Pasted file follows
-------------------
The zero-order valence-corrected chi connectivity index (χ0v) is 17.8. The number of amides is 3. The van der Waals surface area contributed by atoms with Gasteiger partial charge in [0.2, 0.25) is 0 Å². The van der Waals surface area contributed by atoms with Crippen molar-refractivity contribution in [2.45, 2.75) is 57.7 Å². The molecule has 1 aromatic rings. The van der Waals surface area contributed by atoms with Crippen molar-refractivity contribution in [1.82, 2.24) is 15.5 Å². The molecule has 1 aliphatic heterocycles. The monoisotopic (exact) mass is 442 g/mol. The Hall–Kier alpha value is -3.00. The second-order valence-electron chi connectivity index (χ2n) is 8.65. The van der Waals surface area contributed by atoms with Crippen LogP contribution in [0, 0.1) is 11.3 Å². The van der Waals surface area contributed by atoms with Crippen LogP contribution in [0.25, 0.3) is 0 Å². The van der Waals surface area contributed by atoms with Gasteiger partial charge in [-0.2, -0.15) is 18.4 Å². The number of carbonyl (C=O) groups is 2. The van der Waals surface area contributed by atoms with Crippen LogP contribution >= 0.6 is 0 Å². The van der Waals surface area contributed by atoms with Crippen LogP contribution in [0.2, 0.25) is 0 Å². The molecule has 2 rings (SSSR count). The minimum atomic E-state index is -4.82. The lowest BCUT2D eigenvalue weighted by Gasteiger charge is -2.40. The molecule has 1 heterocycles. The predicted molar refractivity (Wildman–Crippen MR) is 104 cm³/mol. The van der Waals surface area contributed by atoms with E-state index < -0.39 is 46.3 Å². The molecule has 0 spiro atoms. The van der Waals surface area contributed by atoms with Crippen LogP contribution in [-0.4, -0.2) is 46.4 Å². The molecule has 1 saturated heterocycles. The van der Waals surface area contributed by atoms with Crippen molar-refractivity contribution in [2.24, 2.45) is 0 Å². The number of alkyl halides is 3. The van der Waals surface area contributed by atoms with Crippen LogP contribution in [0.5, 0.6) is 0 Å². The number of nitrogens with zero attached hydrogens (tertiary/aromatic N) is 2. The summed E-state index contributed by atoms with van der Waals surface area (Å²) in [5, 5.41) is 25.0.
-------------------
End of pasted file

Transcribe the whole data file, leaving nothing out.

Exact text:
The zero-order valence-corrected chi connectivity index (χ0v) is 17.8. The number of amides is 3. The van der Waals surface area contributed by atoms with Gasteiger partial charge in [0.2, 0.25) is 0 Å². The van der Waals surface area contributed by atoms with Crippen molar-refractivity contribution in [2.45, 2.75) is 57.7 Å². The molecule has 1 aromatic rings. The van der Waals surface area contributed by atoms with Crippen molar-refractivity contribution in [1.82, 2.24) is 15.5 Å². The molecule has 1 aliphatic heterocycles. The monoisotopic (exact) mass is 442 g/mol. The Hall–Kier alpha value is -3.00. The second-order valence-electron chi connectivity index (χ2n) is 8.65. The van der Waals surface area contributed by atoms with Crippen LogP contribution in [0, 0.1) is 11.3 Å². The van der Waals surface area contributed by atoms with Crippen LogP contribution in [0.25, 0.3) is 0 Å². The van der Waals surface area contributed by atoms with Gasteiger partial charge in [-0.2, -0.15) is 18.4 Å². The number of carbonyl (C=O) groups is 2. The van der Waals surface area contributed by atoms with Crippen LogP contribution >= 0.6 is 0 Å². The van der Waals surface area contributed by atoms with Crippen LogP contribution in [0.2, 0.25) is 0 Å². The molecule has 2 rings (SSSR count). The minimum atomic E-state index is -4.82. The lowest BCUT2D eigenvalue weighted by Gasteiger charge is -2.40. The molecule has 1 heterocycles. The predicted molar refractivity (Wildman–Crippen MR) is 104 cm³/mol. The van der Waals surface area contributed by atoms with E-state index < -0.39 is 46.3 Å². The molecule has 0 spiro atoms. The van der Waals surface area contributed by atoms with Crippen LogP contribution in [-0.4, -0.2) is 46.4 Å². The molecule has 1 saturated heterocycles. The van der Waals surface area contributed by atoms with Crippen molar-refractivity contribution in [2.24, 2.45) is 0 Å². The number of alkyl halides is 3. The van der Waals surface area contributed by atoms with Crippen LogP contribution in [0.5, 0.6) is 0 Å². The number of nitrogens with zero attached hydrogens (tertiary/aromatic N) is 2. The summed E-state index contributed by atoms with van der Waals surface area (Å²) in [5, 5.41) is 25.0.